Recommended wine for today’s entry: Tonight, I’ll be sipping some Bonterra chardonnay. We’re trying a new restaurant with some friends who all like Bonterra. And, like an old friend, it’s loyal and true and fun and refreshing.
Sticky summer nights and a book I read recently called Firefly Lane have had me thinking about how different summers are now than they used to be. Especially for kids. In the early ‘70s, at my house, summer meant Nothing: No schedule, no lights-out time, nowhere you had to be except maybe softball a couple times a week. There’d be days we didn’t change out of our swimsuits, days we didn’t get out of our jammies and lots of days the car didn’t leave the driveway.
Firefly Lane is about two girls who become best friends when they’re pre-teens. Like many stories, they are opposites: The new girl is beautiful and outwardly confident and from a really messed-up family; the other is plain looking with typical teenage anxieties and a stable home life.
Although neither of us had the family drama, I couldn’t help but visualize my friend Janis and me while reading the early chapters of this book. When I moved to the sticks, the summer before sixth grade, I thought my world was turning upside down. I sobbed in a heap on the floor of the U-Haul with no brakes, not because I was worried about my family plunging into the Ohio River, but because I would never see my friends again. My dad’s blood pressure might have been a record that day. And maybe the drama was a bit much: I didn’t even change schools.
Then I met the girl down the street. Janis had perfect hair, a tall, black steed named Midnight and a Schwinn 10-speed bike. I had mousy braids, thick glasses, a sway-back horse named Bimbo and a two-tone green Sting-Ray with a banana seat covered in Crazy Daisies. And a giant red flag on the back. OK, and a plastic wicker basket with more Crazy Daisies, but I had that sucker unbuckled and flung in the forsythia bush before her 10-speed made it up my driveway.
And she was friends with the hot guy (I believe we called it “hunk” back then) who lived down the street. Let the hero worship begin.
The first day, we rode bikes over to her house. Sitting at the end of her driveway, we contemplated how to fill the long summer day. “Let’s have a reading contest,” I said, my thick, photo-gray lenses black in the bright sunshine. She laughed, probably thinking I was kidding, but she put up with it: With two copies of Island of the Blue Dolphins, we raced to see who could finish Chapter One the fastest. I probably only won because she couldn’t focus. Undoubtedly, she was frantically trying to think of ways to convince her parents to move. After that, I let Janis be activity chairman.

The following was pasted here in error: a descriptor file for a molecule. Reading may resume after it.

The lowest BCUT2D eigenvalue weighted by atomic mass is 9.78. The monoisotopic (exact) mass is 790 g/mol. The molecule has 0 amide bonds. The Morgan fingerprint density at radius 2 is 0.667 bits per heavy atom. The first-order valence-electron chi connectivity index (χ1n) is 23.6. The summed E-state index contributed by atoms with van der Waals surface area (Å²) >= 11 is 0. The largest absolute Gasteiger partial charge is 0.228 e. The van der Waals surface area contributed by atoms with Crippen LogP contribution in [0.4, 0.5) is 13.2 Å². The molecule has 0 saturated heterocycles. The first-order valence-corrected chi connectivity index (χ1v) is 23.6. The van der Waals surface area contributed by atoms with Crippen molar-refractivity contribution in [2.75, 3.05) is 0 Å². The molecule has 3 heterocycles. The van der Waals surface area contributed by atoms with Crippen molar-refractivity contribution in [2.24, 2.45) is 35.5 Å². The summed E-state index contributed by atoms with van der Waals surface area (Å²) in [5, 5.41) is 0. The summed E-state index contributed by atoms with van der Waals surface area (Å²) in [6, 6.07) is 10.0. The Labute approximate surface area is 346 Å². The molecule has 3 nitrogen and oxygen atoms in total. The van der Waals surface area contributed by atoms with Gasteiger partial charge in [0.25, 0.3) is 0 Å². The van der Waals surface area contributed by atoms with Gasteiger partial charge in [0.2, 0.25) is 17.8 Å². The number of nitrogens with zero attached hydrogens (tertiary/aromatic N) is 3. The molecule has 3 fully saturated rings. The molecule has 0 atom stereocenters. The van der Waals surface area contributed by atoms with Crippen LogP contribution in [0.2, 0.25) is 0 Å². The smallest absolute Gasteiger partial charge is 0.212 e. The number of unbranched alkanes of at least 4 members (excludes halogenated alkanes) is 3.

We swam in my pool, shot baskets, both played softball, camped in our yards every single night — where, unsupervised, we gorged ourselves with Cheetos and candy and Nutter Butter cookies and told the scariest stories we could make up.
And we rode our bikes.
As the girls in the novel rode their bikes down a big hill on Firefly Lane one night, I could see us, standing to pump the pedals up the long, Kentucky hills, then flying willy nilly down the other side.
We rode everywhere. We’d ride four miles to a convenience store on winding, narrow roads in search of cherry Charms pops. (They lasted forever or until our mothers threw them away, disgusted by the dog hair and coins stuck to them from the bedside table). Chocolate, if we’d wanted it, wouldn’t do, because it would be a melty mess by the time we opened the brown paper bag that our sweaty hands had smushed everytime we clenched down on the hand brakes.
Once we rode about seven miles (each way) for pizza. I remember we stopped and played tennis on the way, then one of us (OK, me) tried to carry the leftovers home balanced on my racquet. It made it to the first intersection and when I turned left, it spun right and met its demise under the tire of a jacked-up Plymouth Duster.
The only thing that probably kept one of us from going the way of the pepperoni special was my giant red flag. I can only imagine how many tired businessmen and drunken college kids, home for summer with their friends, narrowly missed us on those skinny, windy roads.
Kids don’t ride bikes anymore, do they? I’m pretty sure one of my children CAN’T ride a bike. Those formulative years before a license are spent at the mall or movies or maybe skating. They eat at restaurants with friends, calculate tips, pursue boys by age 11 or 12.
I never see pup tents planted in yards for months at time or the dead-grass evidence that it’s happened. And the only people I see riding bikes are middle-aged adults in color-coordinated spandex and cool shades.
They never have a flag.
And they never seem to be having as much fun as we did